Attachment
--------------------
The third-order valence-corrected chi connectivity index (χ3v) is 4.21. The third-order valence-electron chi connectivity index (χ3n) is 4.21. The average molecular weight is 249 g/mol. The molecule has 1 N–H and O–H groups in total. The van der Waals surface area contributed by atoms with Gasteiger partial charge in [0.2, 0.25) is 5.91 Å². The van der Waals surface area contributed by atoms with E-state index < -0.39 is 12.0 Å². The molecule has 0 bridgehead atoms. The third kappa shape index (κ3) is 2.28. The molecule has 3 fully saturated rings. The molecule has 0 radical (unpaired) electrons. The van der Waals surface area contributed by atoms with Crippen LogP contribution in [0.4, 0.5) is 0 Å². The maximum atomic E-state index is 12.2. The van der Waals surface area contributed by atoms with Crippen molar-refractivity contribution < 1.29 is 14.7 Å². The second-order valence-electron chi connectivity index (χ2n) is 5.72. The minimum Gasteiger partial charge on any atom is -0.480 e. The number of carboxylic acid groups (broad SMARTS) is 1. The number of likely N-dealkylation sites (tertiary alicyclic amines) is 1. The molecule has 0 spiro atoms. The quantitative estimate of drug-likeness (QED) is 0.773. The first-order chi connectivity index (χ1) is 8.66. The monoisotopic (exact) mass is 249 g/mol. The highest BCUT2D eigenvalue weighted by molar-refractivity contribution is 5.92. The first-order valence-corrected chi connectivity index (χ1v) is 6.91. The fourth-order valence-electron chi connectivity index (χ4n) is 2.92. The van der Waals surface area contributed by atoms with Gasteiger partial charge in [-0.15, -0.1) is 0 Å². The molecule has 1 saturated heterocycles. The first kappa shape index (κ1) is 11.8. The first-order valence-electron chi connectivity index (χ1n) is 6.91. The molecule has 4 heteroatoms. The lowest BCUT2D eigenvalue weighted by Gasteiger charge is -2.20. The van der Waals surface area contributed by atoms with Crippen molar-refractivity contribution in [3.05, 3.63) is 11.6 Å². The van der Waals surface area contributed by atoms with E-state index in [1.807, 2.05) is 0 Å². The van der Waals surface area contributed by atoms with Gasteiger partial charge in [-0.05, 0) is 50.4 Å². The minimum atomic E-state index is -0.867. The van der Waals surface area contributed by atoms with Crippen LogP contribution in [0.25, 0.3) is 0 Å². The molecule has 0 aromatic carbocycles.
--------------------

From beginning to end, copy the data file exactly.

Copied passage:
The third-order valence-corrected chi connectivity index (χ3v) is 4.21. The third-order valence-electron chi connectivity index (χ3n) is 4.21. The average molecular weight is 249 g/mol. The molecule has 1 N–H and O–H groups in total. The van der Waals surface area contributed by atoms with Gasteiger partial charge in [0.2, 0.25) is 5.91 Å². The van der Waals surface area contributed by atoms with E-state index < -0.39 is 12.0 Å². The molecule has 0 bridgehead atoms. The third kappa shape index (κ3) is 2.28. The molecule has 3 fully saturated rings. The molecule has 0 radical (unpaired) electrons. The van der Waals surface area contributed by atoms with Crippen LogP contribution in [0.4, 0.5) is 0 Å². The maximum atomic E-state index is 12.2. The van der Waals surface area contributed by atoms with Crippen molar-refractivity contribution < 1.29 is 14.7 Å². The second-order valence-electron chi connectivity index (χ2n) is 5.72. The minimum Gasteiger partial charge on any atom is -0.480 e. The number of carboxylic acid groups (broad SMARTS) is 1. The number of likely N-dealkylation sites (tertiary alicyclic amines) is 1. The molecule has 0 spiro atoms. The quantitative estimate of drug-likeness (QED) is 0.773. The first-order chi connectivity index (χ1) is 8.66. The monoisotopic (exact) mass is 249 g/mol. The highest BCUT2D eigenvalue weighted by molar-refractivity contribution is 5.92. The first-order valence-corrected chi connectivity index (χ1v) is 6.91. The fourth-order valence-electron chi connectivity index (χ4n) is 2.92. The van der Waals surface area contributed by atoms with Gasteiger partial charge in [-0.15, -0.1) is 0 Å². The molecule has 1 saturated heterocycles. The first kappa shape index (κ1) is 11.8. The first-order valence-electron chi connectivity index (χ1n) is 6.91. The molecule has 4 heteroatoms. The lowest BCUT2D eigenvalue weighted by Gasteiger charge is -2.20. The van der Waals surface area contributed by atoms with Crippen molar-refractivity contribution in [3.05, 3.63) is 11.6 Å². The van der Waals surface area contributed by atoms with E-state index in [1.807, 2.05) is 0 Å². The van der Waals surface area contributed by atoms with Gasteiger partial charge in [-0.05, 0) is 50.4 Å². The minimum atomic E-state index is -0.867. The van der Waals surface area contributed by atoms with Crippen LogP contribution in [0.25, 0.3) is 0 Å². The molecule has 0 aromatic carbocycles.